Currently we are hard at work defining what we want players of Immune Attack 2.0 to learn and how we will require them to learn and then use that knowledge to win our game.  We have drawn from several sources and many long discussions with our Scientific Advisory Group for our learning objectives.  However, as we get into the technical, artistic and general restrictions of actual game development, it is easy to slip away from our goal.  The mechanics should teach the learning objectives and we have the mechanism all drawn out on paper, but do we have the processing power to make that mechanism work in our game engine on school computers?  Soon we make a compromise, and then another…  The only way to avoid creating a mechanic that is irrelevant is to continuously reevaluate our mechanism compared to our learning objectives.

For example, if you want players to learn the lyrics to Beatles songs, you give them points only when they sing the words from memory.  But if you want the player to learn to sing in key, you let them see the words but only give points when they are on key.  When your programmer tells you that the lyrics don’t fit on the screen…… what do you do?  Your objective is to teach singing on key… how do you stay on target?   I’ll be able to give more specific details about IA2 development in the future…

Bonus paragraph:  At GDC 2010 several speakers mentioned Spore as an example of a game that was intended to be about something, but the core mechanic was actually about something else.  Evolution is, as you know, a random process that causes some creatures to be born more fit for their environment than others.  Spore was a game where you choose for yourself at each step what you want your creature to look like.  So the joke is that Spore was supposed to be about Evolution, but it ended up being about Intelligent Design!

USA Science and Engineering Festival!

At the USA Science and Engineering Expo, we had a great time introducing our “free Video Game” to 4000 people. While kids of all ages ran into our booth to see for themselves whether Immune Attack was any good or not, parents were happy to hear that our video game is about white blood cells fighting bacteria. The main character isn’t a military character, it’s a Microbot. It’s main weapon is a ray gun that activates proteins.

The crowd at the USA Science and Engineering expo was curious and eager to hear about real science! Some high school kids wanted to talk about careers in science. FAS is a science policy think tank, so we had plenty to talk about! Additionally, video game production requires many different types of scientific, mathematical and engineering related skills. Someone needs to design the game and designing means testing to find out whether the game is fun. Testing means experimental design! Which audience finds your game fun? And what is your control game? Then someone will program the game. Someone else is an expert at drawing three-dimensional objects using software like Maya, Studio Max, or Cinema4D. Then still another artist uses other software to create all of the backgrounds. Then another artist uses more technology to create the characters. And if you are making a realistic video game, then someone serves as a subject matter expert and makes sure the historical context is correct, or that the science in the Microbot is accurate… I could go on and on. See below for links to art and biological science in particular:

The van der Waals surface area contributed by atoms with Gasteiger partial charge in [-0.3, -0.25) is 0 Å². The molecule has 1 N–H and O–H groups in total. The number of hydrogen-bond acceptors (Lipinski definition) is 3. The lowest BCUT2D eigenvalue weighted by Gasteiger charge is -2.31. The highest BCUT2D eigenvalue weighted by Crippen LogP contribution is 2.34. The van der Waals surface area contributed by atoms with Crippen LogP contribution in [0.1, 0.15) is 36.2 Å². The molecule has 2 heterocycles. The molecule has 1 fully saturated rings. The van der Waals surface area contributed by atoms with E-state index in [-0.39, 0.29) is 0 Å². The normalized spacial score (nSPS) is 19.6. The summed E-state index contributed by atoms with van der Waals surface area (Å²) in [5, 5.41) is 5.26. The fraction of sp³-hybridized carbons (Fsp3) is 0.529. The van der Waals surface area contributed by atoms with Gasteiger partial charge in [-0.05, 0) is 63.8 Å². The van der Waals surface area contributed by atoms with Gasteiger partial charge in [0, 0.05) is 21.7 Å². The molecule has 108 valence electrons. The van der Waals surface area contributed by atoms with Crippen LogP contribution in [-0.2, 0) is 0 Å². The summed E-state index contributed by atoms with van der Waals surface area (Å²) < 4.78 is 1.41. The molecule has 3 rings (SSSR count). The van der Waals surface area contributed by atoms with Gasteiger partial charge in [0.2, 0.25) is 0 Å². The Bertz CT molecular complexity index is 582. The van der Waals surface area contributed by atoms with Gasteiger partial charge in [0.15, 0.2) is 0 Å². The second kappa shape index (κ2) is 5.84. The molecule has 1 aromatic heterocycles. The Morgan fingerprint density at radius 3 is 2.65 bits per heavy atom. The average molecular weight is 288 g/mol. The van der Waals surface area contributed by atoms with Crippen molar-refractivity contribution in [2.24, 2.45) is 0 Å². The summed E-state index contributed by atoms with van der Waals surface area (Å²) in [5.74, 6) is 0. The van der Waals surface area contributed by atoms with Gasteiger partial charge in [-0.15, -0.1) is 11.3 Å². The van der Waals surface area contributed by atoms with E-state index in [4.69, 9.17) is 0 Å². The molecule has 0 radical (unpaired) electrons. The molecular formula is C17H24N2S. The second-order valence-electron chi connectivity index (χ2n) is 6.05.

I enjoyed meeting all of you. Please support technology in our schools! Why? Because you can’t see viruses, you can’t see bacteria. You can’t see proteins. But you can see them in a video game! Imagine learning soccer, but never being shown the field. Previously, we did not have ways to see bacteria and proteins, but now we do! And the new data is being used by many people in the Medical Illustration Field to create videos and diagrams that explain the molecular science that affects our everyday lives.

Here are some examples of great medical illustration resources:

The Association of Medical Illustrators

The book: The Machinery of Life

The Biomedical Communications department at the University of Texas Southwestern.